Camp Cope burst onto the scene in 2016 with an eponymous album that was hailed as a feminist punk manifesto. Two years later they upped the ante – their sophomore album, ‘How to Socialise and make Friends’ included a track so controversial that it ignited a media firestorm that lasted for months. ‘The Opener’ reflected the band’s disgust at the misogyny that they had encountered in the music industry.
Four years later, the band made up of Georgia Maq (songwriter, vocals, piano, acoustic & electric guitar), Kelly-Dawn Hellmrich (bass guitar) and Sarah Thompson (drums) are back with a new album ‘Running with the Hurricane’ out on the 25th March via Run For Cover.
If you were expecting to hear another pile-driving polemic from this band you might be disappointed, but if you’re after insightful music with commentary on the post-pandemic human condition, you’re in for around an hour of swooning gorgeousness that will touch your soul.
“I feel like people already know where we stand on everything, because we’ve had to say everything over the time that we’ve been a band. And now I feel we have the luxury of just making a beautiful album because we wanted to make a beautiful album. The world’s ending, we’ve all got jobs, we’re all doing our bit to keep the world turning in a special and different way, and this is just a little treat.”” – Georgia Maq
From the low-key guitar intro of the opening song ‘Caroline’, it is clear that the band has evolved considerably during their covid-enforced hiatus. Maq’s voice has a new-found tenderness and maturity, the harmonies on this song are shimmeringly beautiful. Courtney Barnett is a guest guitarist on ‘Caroline’ and she also appears on ‘Sing Your Heart Out’.
The title track is named after a song by Australian folk rock band Redgum (Maq’s late father, Hugh McDonald was in that band) it is a glorious southern rock song. It would not be out of place on an album by that other Melbourne legend, Jen Cloher. The lyrics reflect the new ethos of the band that ‘The only way out is up’, it’s about overcoming and accepting hardship and moving forward.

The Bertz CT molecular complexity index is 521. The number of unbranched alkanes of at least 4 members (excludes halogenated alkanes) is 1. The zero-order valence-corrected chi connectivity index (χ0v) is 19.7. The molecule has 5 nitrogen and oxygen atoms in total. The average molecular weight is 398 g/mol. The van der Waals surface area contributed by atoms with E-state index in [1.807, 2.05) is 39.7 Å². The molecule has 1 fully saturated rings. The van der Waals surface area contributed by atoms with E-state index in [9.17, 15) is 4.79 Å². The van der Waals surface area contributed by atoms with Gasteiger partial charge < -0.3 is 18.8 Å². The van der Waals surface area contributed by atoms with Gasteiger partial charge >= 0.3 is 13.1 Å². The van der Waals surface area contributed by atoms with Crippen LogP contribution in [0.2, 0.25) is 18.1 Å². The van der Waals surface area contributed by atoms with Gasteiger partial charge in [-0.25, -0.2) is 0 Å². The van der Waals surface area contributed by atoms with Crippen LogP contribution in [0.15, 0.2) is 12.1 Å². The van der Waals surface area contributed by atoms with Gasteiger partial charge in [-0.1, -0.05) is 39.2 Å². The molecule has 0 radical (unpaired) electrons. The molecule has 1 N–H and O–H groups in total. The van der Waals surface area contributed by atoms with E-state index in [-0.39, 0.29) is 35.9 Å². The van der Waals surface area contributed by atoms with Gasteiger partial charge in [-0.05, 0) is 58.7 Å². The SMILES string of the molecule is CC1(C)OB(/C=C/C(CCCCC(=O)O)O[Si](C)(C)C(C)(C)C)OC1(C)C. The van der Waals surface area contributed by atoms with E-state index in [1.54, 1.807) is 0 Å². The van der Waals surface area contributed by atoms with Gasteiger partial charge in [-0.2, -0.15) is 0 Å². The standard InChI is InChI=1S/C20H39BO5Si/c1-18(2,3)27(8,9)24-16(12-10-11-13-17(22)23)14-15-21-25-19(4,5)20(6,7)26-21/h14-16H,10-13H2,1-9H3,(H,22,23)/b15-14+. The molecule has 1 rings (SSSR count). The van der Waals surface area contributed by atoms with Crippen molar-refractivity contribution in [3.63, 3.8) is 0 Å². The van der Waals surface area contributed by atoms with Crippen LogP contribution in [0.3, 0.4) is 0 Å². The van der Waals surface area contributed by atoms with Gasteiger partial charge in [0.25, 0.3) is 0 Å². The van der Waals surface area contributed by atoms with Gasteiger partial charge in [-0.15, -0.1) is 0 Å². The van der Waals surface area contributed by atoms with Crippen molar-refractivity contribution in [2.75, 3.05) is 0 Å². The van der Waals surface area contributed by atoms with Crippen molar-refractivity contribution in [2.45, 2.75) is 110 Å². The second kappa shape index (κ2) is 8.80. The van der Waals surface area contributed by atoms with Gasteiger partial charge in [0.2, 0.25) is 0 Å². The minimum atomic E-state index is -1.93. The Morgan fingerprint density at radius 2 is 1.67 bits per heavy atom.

‘One Wink at a Time’ is a tender song that again showcases Maq’s vocals. It is amazing how Camp Cope has channelled the fury of their previous albums into the blissful beauty that characterises the songs on this album. This track features another guest-this time it’s Shauna Boyle of the band Cable Ties providing added instrumentation.
‘Blue’, released in November 2021, is a song about being in love while having depression. The lyrics capture the anxiety and doubt of the situation with Maq bringing this lush song about the of fear of losing love firmly into the 2020s by singing about ‘double texting’ and concluding that she has “never been cool”.
“Blue is about love, depression and accepting that nothing external can fundamentally alter what happens inside your own head.”
On ‘The Screaming Planet’ Maq sings about yearning for peace and solitude in a crazy world it’s a gentle waltz that rises euphorically and then just like the emotions expressed in it, the song fades out delicately.
According to the band, ‘Love Like You Do’ is about yearning for connection. It’s a melancholic track with some witty lyrics and lilting bassline. At one point Maq sings about being a Volvo driver-something that she has also posted about on her Instagram account.
‘The Mountain’ shows Maq unafraid to expose her vulnerability with a lover who perhaps does does not share her ardour and to whom she has to run because “the mountain will not come to me.”
‘Say The Line’ has a gentle acoustic melody that allows Maq to showcase her soaring voice in this song about seeking affirmation from a lover.
The last track is ‘Sing Your Heart Out’ and on this album, Maq and Camp Cope have done exactly that. The song has a slow start but builds to an anthemic close with Maq singing “you can change and so can I” and this encapsulates the message of this entire album. Maq has changed, the band has changed, indeed the whole world has changed since 2018 and the message of acceptance and closure is very much a theme of ‘Running with the Hurricane’.
Maq who is a nurse and has been on the frontline vaccinating people during the pandemic, taught herself production so that she was better equipped to capture the band’s sound on this album. She co-produced ‘Running with the Hurricane’ with Ann Laverty. The extra time that the band had in the studio combined with the new skills acquired by Maq have been put to good use and have resulted in an exquisite album.
It is absolutely amazing to witness how much Camp Cope have evolved since they last released an album in 2018. The music is less abrasive but the feminism and the activism are still there in this collection of delicately optimistic songs.
If there is one good thing that has come from the pandemic then it has to be the emergence of Camp Cope as a band with a message that is now delivered with the subtlety and beauty of a wink from a lover.
Pre-order ‘Running with the Hurricane’ here.